A fear of weight gain is a deterrent for many people who would otherwise quit smoking, particularly women. But what if breaking a smoking habit was replaced with new, healthy habits, such as exercising for 30 minutes each day and eating fewer sugary foods? ASHES reviews a paper by Priyanka Jain and colleagues, which examined whether women who stick to a healthy diet and exercise regularly avoid most of the weight gain that typically follows from smoking cessation.
What was the research question?
How much weight will women gain on average 10 years after quitting smoking and how much less weight will they gain if they exercise and have a healthy diet?
What did the researchers do?
The authors used data from the first ten years of two longitudinal studies of female U.S. nurses who reported smoking when the studies began (Study 1 = 10,087 participants; Study 2 = 9,271 participants). Every two to six years, participants reported on their health behaviors, including how many cigarettes they smoked each day, how many hours per week they spent exercising, their body weight, and their consumption of various different types of foods (e.g., red meats, white meats, nuts). The authors used the parametric G-formula to compare weight change in participants who had stopped smoking to weight change in participants who smoked 5 cigarettes a day, 10 cigarettes a day, 15 cigarettes a day, and 20 cigarettes a day. Finally, among participants who had stopped smoking, they compared weight gain among those who engaged in varying amounts of exercise per week, as well as those who did and did not have a healthy dietary strategy.1
What did they find?
In study 1, individuals who had stopped smoking for ten years on average weighed 17.4 pounds more than individuals who had consistently smoked 20 cigarettes a day for ten years. In the second study, the same comparison yielded a 13.9 pound difference. However, in both studies weight gain was about 11 lbs lower (a statistically significant difference) for those who not only quit smoking, but also exercised for at least 30 minutes a day and had a healthy diet (i.e., two or fewer servings per week of unprocessed red meat, at least five servings per day of fruits and vegetables, and no sugar-sweetened beverages, no sweets, desserts, potatoes, or processed red meat; see figure). Exercising at least 60 minutes a day did not significantly increase weight loss compared to exercising at least 30 minutes a day, suggesting potential diminishing returns for additional exercise for those who already keep to a strict diet.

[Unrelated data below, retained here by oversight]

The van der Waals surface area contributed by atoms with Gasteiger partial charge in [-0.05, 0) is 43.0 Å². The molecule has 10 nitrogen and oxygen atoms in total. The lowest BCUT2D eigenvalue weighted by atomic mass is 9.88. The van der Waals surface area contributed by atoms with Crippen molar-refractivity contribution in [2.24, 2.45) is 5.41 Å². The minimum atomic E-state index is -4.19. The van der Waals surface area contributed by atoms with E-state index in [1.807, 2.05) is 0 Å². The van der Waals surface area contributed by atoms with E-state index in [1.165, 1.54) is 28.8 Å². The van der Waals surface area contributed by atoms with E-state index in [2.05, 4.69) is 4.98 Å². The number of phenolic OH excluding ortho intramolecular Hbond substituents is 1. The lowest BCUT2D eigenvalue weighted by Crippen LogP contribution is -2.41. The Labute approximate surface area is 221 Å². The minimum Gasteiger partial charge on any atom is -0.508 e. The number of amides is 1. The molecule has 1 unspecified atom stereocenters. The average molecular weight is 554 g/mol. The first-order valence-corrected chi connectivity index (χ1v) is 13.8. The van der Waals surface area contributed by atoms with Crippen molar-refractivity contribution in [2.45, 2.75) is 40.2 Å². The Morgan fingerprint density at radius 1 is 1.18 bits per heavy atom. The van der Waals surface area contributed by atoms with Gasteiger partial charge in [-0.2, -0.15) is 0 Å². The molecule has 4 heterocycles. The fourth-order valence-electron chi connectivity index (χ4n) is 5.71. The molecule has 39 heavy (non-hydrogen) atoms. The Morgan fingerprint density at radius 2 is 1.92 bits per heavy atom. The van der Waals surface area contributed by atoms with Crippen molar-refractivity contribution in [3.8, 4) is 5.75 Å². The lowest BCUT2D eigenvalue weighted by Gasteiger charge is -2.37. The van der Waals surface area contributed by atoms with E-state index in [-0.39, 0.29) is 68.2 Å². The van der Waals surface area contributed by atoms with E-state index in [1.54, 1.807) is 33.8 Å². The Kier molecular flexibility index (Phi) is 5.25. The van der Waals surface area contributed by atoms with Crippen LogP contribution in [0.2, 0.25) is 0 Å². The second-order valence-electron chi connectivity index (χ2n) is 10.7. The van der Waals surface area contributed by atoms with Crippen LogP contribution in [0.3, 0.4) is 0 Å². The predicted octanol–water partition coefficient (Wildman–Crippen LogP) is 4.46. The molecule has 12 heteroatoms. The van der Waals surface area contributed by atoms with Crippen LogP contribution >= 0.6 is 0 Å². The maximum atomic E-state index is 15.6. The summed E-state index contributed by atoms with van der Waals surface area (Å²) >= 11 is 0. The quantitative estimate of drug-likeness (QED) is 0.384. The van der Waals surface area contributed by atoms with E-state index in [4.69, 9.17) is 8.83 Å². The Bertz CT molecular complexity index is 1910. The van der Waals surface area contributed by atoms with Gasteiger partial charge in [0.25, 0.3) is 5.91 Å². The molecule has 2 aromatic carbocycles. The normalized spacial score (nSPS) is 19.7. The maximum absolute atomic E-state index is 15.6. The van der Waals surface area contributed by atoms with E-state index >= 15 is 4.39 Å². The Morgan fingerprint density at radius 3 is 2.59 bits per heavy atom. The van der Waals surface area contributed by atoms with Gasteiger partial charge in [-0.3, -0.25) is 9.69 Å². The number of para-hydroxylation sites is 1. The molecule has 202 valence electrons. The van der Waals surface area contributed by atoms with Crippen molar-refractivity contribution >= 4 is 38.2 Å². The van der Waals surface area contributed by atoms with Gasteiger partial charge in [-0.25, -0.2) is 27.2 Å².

Figure. The x-axis represents different health behaviors participants might adopt after quitting smoking.2 The y-axis represents the average number of pounds that participants in each study gained ten years following quitting smoking. The results from Study 1 are in red; the results from study 2 are in blue. Click image to enlarge.
What do these findings matter?
Randomized controlled trials had found that pairing smoking cessation with calorie restrictions and exercise sessions do little to reduce weight gain in the short term. However, this study suggests that simply having a healthy diet— defined not by calorie restriction, but rather by consuming few unhealthy foods and many healthy foods— and exercising regularly might substantially reduce weight gain in the long term for those who quit smoking.
Every study has limitations. What are the limitations of the study?
The two study samples had a low proportion of non-white members, so the results may not generalize to all women in the U.S. Also, it is possible that the authors were not able to account for all factors that independently cause a healthier lifestyle and less weight gain, such as psychopathology.
For more information:
SmokeFree offers tools and tips for quitting and maintaining abstinence from smoking tobacco. The Centers for Disease Control and Prevention offers information, tips, and tools about e-cigarettes and how to quit. For self-help tools, please visit The BASIS Addiction Resources page.
— William McAuliffe, PhD
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 To account for non-causal reasons why diet and exercise are associated with less weight gain after giving up smoking, the authors controlled for factors that are thought to affect diet, exercise, and weight, such as high stress, marital status, menopausal status, and employment, into their statistical models.
 “No diet or exercise” refers to not engaging in any “moderate-to-vigorous exercise” (viz., brisk walking, jogging, running, bicycling, swimming, calisthenics, aerobics, tennis, or racquetball) or adopting a “healthy diet” (i.e., two or fewer servings per week of unprocessed red meat, at least five servings per day of fruits and vegetables, and no sugar-sweetened beverages, no sweets, desserts, potatoes, or processed red meat) in the 10 years following smoking cessation. “Diet, 30+ Minutes Exercise” refers to at least 30 minutes but less than one hour of daily moderate-to-vigorous exercise and adopting a “healthy diet” for the 10 years following smoking cessation. “Diet, 60+ Minutes Exercise” refers to at least 60 minutes of daily moderate-to-vigorous exercise and adopting a “healthy diet” for the 10 years following smoking cessation.